There are few stories in the annals of medicine that can rival the rise of aspirin from an obscure chemical to the status of something akin to a folk hero (well, at least among medical history buffs). And now it has attained new heights of media fame; every newspaper, news broadcast or blog worth its name has commented on the latest finding of its cancer-protective effect.
Who discovered aspirin?
Like everything else, all paths lead to the ancient Greeks. Hippocrates, who lived in the 4th century B.C.E described a powder made from the bark and leaves of the willow tree to help heal headaches, pains and fevers. And there it lay for 23 centuries, unexplored and forgotten.
Continue reading “The Amazing Journey of the Lowly Aspirin”
First published 6/23/11 on the American Family Physician Community Blog
In 2002, the U.S. Preventive Services Task Force (USPSTF) strongly recommended that primary care clinicians discuss preventive aspirin use with adults at increased risk of cardiovascular events. Four years later, the National Commission on Prevention Priorities (NCPP) ranked counseling for aspirin use the number one priority on its list of the most effective clinical preventive services. According to the NCPP, if the percentage of eligible patients using aspirin (then estimated to be about 50 percent) increased to 90 percent, 45,000 additional lives could be extended each year.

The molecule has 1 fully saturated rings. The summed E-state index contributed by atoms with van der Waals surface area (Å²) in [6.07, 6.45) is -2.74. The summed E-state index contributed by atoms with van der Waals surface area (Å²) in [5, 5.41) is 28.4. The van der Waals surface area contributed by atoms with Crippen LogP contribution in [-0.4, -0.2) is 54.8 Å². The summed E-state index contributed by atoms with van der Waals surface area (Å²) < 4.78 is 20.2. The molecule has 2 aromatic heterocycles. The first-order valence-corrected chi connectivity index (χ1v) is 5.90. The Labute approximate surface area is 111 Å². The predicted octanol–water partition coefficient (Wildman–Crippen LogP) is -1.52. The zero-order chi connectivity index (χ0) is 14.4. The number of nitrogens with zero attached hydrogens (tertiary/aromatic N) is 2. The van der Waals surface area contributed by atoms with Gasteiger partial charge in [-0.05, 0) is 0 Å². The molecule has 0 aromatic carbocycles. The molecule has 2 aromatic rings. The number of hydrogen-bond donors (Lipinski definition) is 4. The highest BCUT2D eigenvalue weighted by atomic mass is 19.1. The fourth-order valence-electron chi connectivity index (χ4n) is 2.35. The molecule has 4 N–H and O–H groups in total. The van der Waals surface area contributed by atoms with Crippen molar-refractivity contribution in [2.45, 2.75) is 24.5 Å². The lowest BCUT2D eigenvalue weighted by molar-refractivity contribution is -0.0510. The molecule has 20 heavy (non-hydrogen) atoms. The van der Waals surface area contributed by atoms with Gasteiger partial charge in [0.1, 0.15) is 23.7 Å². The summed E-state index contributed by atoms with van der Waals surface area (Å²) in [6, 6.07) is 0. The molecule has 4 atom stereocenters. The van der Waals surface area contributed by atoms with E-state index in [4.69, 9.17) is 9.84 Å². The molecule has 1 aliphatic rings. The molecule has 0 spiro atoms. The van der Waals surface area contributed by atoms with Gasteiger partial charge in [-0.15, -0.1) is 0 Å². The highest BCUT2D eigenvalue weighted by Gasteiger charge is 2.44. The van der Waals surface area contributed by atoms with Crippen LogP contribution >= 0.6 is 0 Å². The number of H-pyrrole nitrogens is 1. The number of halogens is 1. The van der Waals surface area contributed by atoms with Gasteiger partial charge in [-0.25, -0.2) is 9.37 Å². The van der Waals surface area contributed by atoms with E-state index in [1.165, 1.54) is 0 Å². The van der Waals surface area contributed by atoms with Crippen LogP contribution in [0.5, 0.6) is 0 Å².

At that time, the benefits of aspirin use in men and women were assumed to be the same. However, an updated USPSTF recommendation statement published in the June 15th issue ofAmerican Family Physician indicates that aspirin use actually prevents heart attacks in men, but ischemic strokes in women. In addition, physicians and patients must weigh the benefits of reduced cardiovascular risk with the risk of gastrointestinal bleeding events, and use shared decision making when these risks are closely balanced.
Continue reading “Aspirin for Primary CVD Prevention: The Continuing Debate”